The Gray Sentinel (1913)

Battle of Gettysburg (1913)

Granddad (1913)

Drummer Boy of the 8th (1913)

The Coward (1915)

Directed by Thomas Ince

Although D.W. Griffith is the acknowledged master of the silent film genre in the United States, his colleague and competitor Thomas Harper Ince—the man who practically invented the Hollywood studio system—is recognized today by only the most serious students of American cinema history. Nevertheless, between 1911 and 1924, Ince wrote, produced or directed more than 300 films.

From 1911 to 1915, Hollywood helped commemorate the 50th anniversary of the Civil War by producing a plethora of shorts and feature-length films with Civil War themes. Already the acknowledged master of one- and two-reel Westerns and sentimental melodramas, Ince produced his first Civil War short, The Gray Sentinel, in 1913. It is the story of a fisherman with decidedly Southern sympathies who unmasks a Yankee spy, sends him to his just reward and wins the hand of a lighthouse keeper’s daughter.

Ince made his directorial debut in The Battle of Gettysburg (1913), a five-reel epic that ran nearly 90 minutes. There is a love story in the film, with the heroine, played by Anna Little, sending her two suitors off to battle, one wearing Yankee blue and the other clad in Confederate gray. But most of the scenes depict terrible battles similar to those D.W. Griffith would make famous two years later in Birth of a Nation. The film ends with a horrifying scene of carnage in the moonlight, an event wholly invented to add cinematic drama to the film. Ince used carefully preplanned scenarios to create his realistically detailed scenes. To plan scenes ahead of time was unheard of in this era, but eventually all filmmakers began using the technique.

Another 1913 Civil War short is Granddad. It is the story of Jabez Burr, the titular granddad played by William Desmond Taylor, and his relationship with granddaughter Mildred, played by Mildred Harris. When Burr’s son marries a virtuous Southern belle, Granddad’s drinking proclivities are no longer tolerated and he is sent away. Granddad unhappily ends up at the local poorhouse, where Mildred rediscovers him. Meanwhile, a former Confederate officer, played by Ince regular Frank Borzage, appears and relates a story, via a short flashback, of how Burr, while a Union soldier, had saved his life. Although Granddad’s heroism is now clear to the younger generations, his life is almost over. But the film concludes on a hopeful note. Ince includes docu-mentary foot age of 1913 Decoration Day festivities to remind viewers that it’s not too late to appreciate the many veterans still among them.

Ince eschewed the stock Hollywood happy ending in Drummer Boy of the 8th (1913), the story of 14-yearold Billy who wants to join the Union Army despite his parents’ refusal. Undaunted, the lad runs away and joins a regiment as a drummer boy under an assumed name. His regiment is captured, but Billy overhears the Confederates’ plans and escapes to notify the Union forces, though he is gravely wounded in the process. Fearing their plans have been compromised, his captors make new ones, and in the climactic albeit brief battle sequence, the Union camp is wiped out and Billy is killed.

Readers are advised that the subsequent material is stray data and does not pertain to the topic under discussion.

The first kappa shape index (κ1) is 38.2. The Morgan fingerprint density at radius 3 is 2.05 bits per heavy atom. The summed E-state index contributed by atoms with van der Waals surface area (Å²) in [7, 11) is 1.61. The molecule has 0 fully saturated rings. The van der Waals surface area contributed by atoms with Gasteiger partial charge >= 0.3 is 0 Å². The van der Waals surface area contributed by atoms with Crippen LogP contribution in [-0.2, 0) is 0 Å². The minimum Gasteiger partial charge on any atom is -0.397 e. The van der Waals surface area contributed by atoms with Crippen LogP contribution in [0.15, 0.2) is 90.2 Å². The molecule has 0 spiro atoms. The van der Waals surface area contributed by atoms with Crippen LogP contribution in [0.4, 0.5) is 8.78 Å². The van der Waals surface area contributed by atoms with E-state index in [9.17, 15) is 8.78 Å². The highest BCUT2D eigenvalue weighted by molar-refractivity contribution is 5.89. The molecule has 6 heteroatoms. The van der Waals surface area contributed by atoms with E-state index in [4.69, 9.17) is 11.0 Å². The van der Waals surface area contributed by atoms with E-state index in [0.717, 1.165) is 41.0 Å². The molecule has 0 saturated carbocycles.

Ince plumbed murky psychological depths in 1915’s The Coward. The film stands in stark contrast to Griffith’s broadly conceived and wildly popular epic released the same year in that it forgoes spectacle in favor of capturing emotion and drama on the screen. Indeed, some film historians argue that The Coward boasts two of the silent era’s best performances, by Frank Keenan and Charles Ray, as a father and son torn apart by the war.

Colonel Jefferson Beverly Winslow (Keenan) is a retired Southern military man, who lives by a strict code of honor and service. He is willing to fight, but is told his services won’t be needed because of his age. Nevertheless, he expects his son to rally ’round the flag. Most of the men were eager to serve, but Frank admits to being afraid and walks away from the enlistment line.

In a scene of terrific tension, Colonel Winslow finds out. “You are going to enlist,” he tells his son. With father in tow, Frank returns and reluctantly enlists. We next see him in his gray uniform as the call to arms sounds outside. The father offers a cool, civil handshake. “Remember, suh,” he tells Frank, “you are a Winslow.”

But Frank deserts. To maintain the family’s honor, the distraught and angry father dons his old uniform and takes his son’s place as a private so that there will be someone answering “here” when the Winslow name is called. In the meantime, the Yankees have set up camp in and around the Winslow home. Frank, hiding in the attic, overhears their plans for a crucial attack. Realizing for the first time that his actions can have important consequences, he begins to find his courage.

He sneaks out, dons a Yankee uniform as a disguise, and heads for the Rebel lines. In a scene of high irony, Colonel Winslow mistakes his son for the enemy and shoots him. But Frank makes it to the Southern camp and discloses his information. The battle is a huge triumph for the Confederates. Later, in keeping with the best of Hollywood traditions, the Winslows are reconciled when the father learns of his boy’s heroic deeds.

Ince continued to make films until 1924, when he died under mysterious circumstances aboard the yacht of newspaper mogul William Randolph Hearst. Peter Bogdanovich used Ince’s death as the plot for his 2001 movie The Cat’s Meow.


Originally published in the November 2008 issue of America’s Civil War. To subscribe, click here